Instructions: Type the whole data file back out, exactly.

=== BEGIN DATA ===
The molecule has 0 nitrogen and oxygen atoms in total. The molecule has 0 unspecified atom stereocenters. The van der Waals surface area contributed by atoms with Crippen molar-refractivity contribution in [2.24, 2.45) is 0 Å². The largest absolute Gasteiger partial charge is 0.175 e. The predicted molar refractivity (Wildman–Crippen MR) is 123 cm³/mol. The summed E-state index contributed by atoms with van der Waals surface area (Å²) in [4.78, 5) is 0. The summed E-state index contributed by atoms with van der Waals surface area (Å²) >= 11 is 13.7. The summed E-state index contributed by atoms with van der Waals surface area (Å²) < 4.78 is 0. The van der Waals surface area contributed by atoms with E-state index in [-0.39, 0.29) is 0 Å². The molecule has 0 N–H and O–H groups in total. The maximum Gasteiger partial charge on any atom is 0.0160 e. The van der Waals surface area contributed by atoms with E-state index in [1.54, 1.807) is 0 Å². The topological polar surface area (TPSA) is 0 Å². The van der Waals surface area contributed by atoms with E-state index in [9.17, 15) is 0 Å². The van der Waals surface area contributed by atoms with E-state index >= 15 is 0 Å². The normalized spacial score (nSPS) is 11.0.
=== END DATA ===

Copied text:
The molecule has 0 nitrogen and oxygen atoms in total. The molecule has 0 unspecified atom stereocenters. The van der Waals surface area contributed by atoms with Crippen molar-refractivity contribution in [2.24, 2.45) is 0 Å². The largest absolute Gasteiger partial charge is 0.175 e. The predicted molar refractivity (Wildman–Crippen MR) is 123 cm³/mol. The summed E-state index contributed by atoms with van der Waals surface area (Å²) in [4.78, 5) is 0. The summed E-state index contributed by atoms with van der Waals surface area (Å²) >= 11 is 13.7. The summed E-state index contributed by atoms with van der Waals surface area (Å²) < 4.78 is 0. The van der Waals surface area contributed by atoms with E-state index in [-0.39, 0.29) is 0 Å². The molecule has 0 N–H and O–H groups in total. The maximum Gasteiger partial charge on any atom is 0.0160 e. The van der Waals surface area contributed by atoms with E-state index in [1.54, 1.807) is 0 Å². The topological polar surface area (TPSA) is 0 Å². The van der Waals surface area contributed by atoms with E-state index in [9.17, 15) is 0 Å². The van der Waals surface area contributed by atoms with E-state index >= 15 is 0 Å². The normalized spacial score (nSPS) is 11.0.